We compared quantitatively the psychometric capacity of human subjects to detect path-guided apparent motion (PAM) and the accuracy of cell ensembles in area 7a to code the same type of stimuli. Nine human subjects performed a detection task of PAM. They were instructed to indicate with a key-press whether they perceived a circularly moving object when five stimuli were flashed successively at the vertices of a regular pentagon. The stimuli were presented along a low contrast circular path with one of 33 speeds (150-600°/s). The average psychometric curve revealed that the threshold for PAM detection was 314°/s. The minimum and maximum thresholds for individual subjects were 277° and 378°/s, respectively. In addition, the activity of cells in area 7a that were modulated by the stimulus position in real or apparent motion was used in a multivariate linear regression analysis to recover the stimulus position over time. Real stimulus motion was decoded successfully from neural ensemble activity at all speeds. In contrast, the decoding of PAM was poor at low stimulus speeds but improved markedly above 300°/s: in fact, this was very close to the threshold above for human subjects to perceive continuous stimulus motion in this condition. These results suggest that the posterior parietal cortex is part of a high-level system that is directly involved in the dynamic representation of complex motion.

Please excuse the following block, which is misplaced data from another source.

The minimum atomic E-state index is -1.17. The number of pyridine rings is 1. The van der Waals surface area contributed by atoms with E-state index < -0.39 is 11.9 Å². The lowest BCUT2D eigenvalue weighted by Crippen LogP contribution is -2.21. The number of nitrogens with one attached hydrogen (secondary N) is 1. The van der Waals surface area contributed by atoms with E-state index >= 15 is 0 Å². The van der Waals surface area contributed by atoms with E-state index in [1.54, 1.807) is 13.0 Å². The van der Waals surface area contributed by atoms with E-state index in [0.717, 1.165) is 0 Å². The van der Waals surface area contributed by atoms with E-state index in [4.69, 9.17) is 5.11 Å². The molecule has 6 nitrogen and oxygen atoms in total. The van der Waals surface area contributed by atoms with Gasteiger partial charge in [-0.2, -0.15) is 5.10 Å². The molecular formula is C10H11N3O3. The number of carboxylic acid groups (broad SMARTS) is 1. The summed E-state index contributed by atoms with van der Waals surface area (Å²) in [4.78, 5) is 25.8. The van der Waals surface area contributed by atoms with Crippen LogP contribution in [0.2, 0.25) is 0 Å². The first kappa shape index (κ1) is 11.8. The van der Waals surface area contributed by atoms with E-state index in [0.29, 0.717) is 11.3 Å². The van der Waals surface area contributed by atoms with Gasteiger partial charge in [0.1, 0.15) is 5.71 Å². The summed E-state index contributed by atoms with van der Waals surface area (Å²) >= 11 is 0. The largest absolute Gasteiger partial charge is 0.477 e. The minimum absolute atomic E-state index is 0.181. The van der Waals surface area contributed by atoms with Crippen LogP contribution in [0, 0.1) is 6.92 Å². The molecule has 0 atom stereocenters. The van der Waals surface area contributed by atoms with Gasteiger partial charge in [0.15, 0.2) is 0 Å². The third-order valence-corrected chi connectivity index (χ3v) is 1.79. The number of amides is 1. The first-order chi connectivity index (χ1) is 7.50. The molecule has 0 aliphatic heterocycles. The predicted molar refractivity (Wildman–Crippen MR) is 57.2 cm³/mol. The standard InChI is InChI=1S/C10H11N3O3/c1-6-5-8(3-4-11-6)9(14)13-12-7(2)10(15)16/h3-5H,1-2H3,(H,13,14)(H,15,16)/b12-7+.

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Acknowledgements This work was supported by United States Public Health Service grant PSMH48185, the United States Department of Veterans Affairs, and the American Legion Brain Sciences Chair.
- Apparent motion
- Area 7a
- Rhesus monkeys
- Visual motion